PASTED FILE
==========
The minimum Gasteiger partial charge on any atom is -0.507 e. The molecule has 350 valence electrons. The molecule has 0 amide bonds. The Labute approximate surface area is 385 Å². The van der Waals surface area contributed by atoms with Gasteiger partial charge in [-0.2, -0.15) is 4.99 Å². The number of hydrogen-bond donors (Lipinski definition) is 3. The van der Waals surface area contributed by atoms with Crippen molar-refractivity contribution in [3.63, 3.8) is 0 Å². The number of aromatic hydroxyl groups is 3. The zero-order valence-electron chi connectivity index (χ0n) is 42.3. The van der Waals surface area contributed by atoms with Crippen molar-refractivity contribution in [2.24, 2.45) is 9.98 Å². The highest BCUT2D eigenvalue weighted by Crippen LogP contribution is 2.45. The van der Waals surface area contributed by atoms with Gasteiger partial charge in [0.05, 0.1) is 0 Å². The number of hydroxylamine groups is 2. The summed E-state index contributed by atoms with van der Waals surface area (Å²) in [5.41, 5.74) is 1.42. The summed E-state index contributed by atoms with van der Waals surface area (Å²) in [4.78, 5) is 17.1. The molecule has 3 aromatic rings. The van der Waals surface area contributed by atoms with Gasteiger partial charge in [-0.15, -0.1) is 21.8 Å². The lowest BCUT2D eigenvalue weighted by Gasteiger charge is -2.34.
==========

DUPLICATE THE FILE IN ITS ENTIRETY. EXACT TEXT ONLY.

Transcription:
The minimum Gasteiger partial charge on any atom is -0.507 e. The molecule has 350 valence electrons. The molecule has 0 amide bonds. The Labute approximate surface area is 385 Å². The van der Waals surface area contributed by atoms with Gasteiger partial charge in [-0.2, -0.15) is 4.99 Å². The number of hydrogen-bond donors (Lipinski definition) is 3. The van der Waals surface area contributed by atoms with Crippen molar-refractivity contribution in [3.63, 3.8) is 0 Å². The number of aromatic hydroxyl groups is 3. The zero-order valence-electron chi connectivity index (χ0n) is 42.3. The van der Waals surface area contributed by atoms with Crippen molar-refractivity contribution in [2.24, 2.45) is 9.98 Å². The highest BCUT2D eigenvalue weighted by Crippen LogP contribution is 2.45. The van der Waals surface area contributed by atoms with Gasteiger partial charge in [0.05, 0.1) is 0 Å². The number of hydroxylamine groups is 2. The summed E-state index contributed by atoms with van der Waals surface area (Å²) in [5.41, 5.74) is 1.42. The summed E-state index contributed by atoms with van der Waals surface area (Å²) in [4.78, 5) is 17.1. The molecule has 3 aromatic rings. The van der Waals surface area contributed by atoms with Gasteiger partial charge in [-0.15, -0.1) is 21.8 Å². The lowest BCUT2D eigenvalue weighted by Gasteiger charge is -2.34.